Annie the Cop is rather tolerant of my obsessive curiosity into her profession. But it’s not just “being a cop” that fascinates me. It’s the fact that Annie is a cop. Imagine a woman who doesn’t take shit from anyone. Add a beautiful bod (sorry, but true) face, an infectious laugh, an inspiring marriage with the Half Salvadorian ball and chain, and a personality that almost forces you to try to impress her. And there you have what I call a fascination. Is that inappropriate? If so, I don’t care, because it’s true.

I consider Annie the Cop my friend. I have a goal to get to know her better – I hope she doesn’t think that’s too weird knowing that my mission is purely selfish. I like hearing about how she’s roughed up some a-hole who shoved his fist into his wife’s abdomen. I also like the fact that she packs heat. This somehow adds to her mystic.

I have never asked her if she has been packin’ during our weekend de-stressers when we are shootin’ the shit.. no pun intended. But maybe the next step in our relationship will be for me to ask her if I can see her gun and maybe touch it. I assume that my request is against some police protocol, but it doesn’t hurt to ask.

And can you imagine if she obliges, what that will do to my street cred? I can actually go around to my pansy ass non-cop friends and tell them, “hey bitches, I got to touch Annie’s gun.”

Monday, May 10, 2010

An Equitable Trade

Several months ago I received a letter from the State Controller’s Office who informed me that I have some type of unclaimed property in his possession and that I should do what I can to claim it. I thought this letter had something to do with my request to interview Mr. Controller for a magazine for which I am a guest writer. So I thought it was odd that the letter was sent to my home instead of my work. Quick flashes of needing to find another interview subject smattered my psyche’s to do list and I was instantly in a foul mood. Alas, as I opened the letter, I quickly determined that I was wrong…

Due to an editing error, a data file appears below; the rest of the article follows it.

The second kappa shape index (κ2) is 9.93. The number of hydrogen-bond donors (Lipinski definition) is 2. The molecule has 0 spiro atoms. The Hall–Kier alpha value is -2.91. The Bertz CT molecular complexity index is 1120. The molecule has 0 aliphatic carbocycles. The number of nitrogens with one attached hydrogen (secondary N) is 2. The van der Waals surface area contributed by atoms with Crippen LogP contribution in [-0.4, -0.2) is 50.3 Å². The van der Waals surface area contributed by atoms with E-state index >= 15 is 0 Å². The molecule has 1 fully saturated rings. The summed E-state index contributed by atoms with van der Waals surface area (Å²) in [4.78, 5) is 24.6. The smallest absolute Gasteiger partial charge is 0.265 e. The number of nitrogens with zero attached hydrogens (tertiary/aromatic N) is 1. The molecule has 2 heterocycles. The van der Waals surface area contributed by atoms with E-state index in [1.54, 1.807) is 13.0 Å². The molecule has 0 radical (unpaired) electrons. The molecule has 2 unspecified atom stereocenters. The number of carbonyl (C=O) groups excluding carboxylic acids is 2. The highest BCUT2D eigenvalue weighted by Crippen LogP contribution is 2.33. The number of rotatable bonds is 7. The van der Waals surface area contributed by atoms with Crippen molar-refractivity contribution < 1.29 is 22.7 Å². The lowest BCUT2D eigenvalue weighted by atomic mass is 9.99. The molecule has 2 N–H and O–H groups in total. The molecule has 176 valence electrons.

Oh, looky here. What could this type of property be? A pony that my grandfather left for me before he died? An ocean side bungalow that was left for me by an admiring aunt I didn’t know existed? Not knowing how to really read official documents from the Government had my head spinning with possibilities. I folded the letter up and took it to work… where I forgot about it… for two months.

I decided to clean out my car about a month ago after my son had thrown goldfish at my head while I was driving. As I took the industrial vacuum at the car wash to floorboards where pennies, dirt, goldfish and paper were abundant, I noticed that the vacuum had snagged on a letter that had gotten lodged in between my seat and the console. It took a bit of force to pull that piece of paper out of the sucking force of the hose, but I did it. And I unfolded the letter. What’s this? It was stained with red wine (how did that happen in the car?) and was frayed at the edges. I wasn’t sure what this document was as I had forgotten the excitement it originally conjured up inside of me. Oh, right. I have a pony waiting for me. I have to remember to call this number on the letter. I wrote down a reminder on the letter and stuffed it back in between my seat and console.

Another month went by. This time, I had pulled over to the side of the road during a long road trip, attempting to appease my son as he lost a ping pong ball he was throwing at my head as I drove. The ball had managed to roll under my seat, and being the responsive (and guilty) mom that I am, I retrieved it so he could resume hitting me in the head as we drove down highway 4. Alas, that same stained Controller letter was under my seat. Same wine stain, same frayed edges, but this time it had dirt, juice and footprint stains to accompany everything else I put this letter through.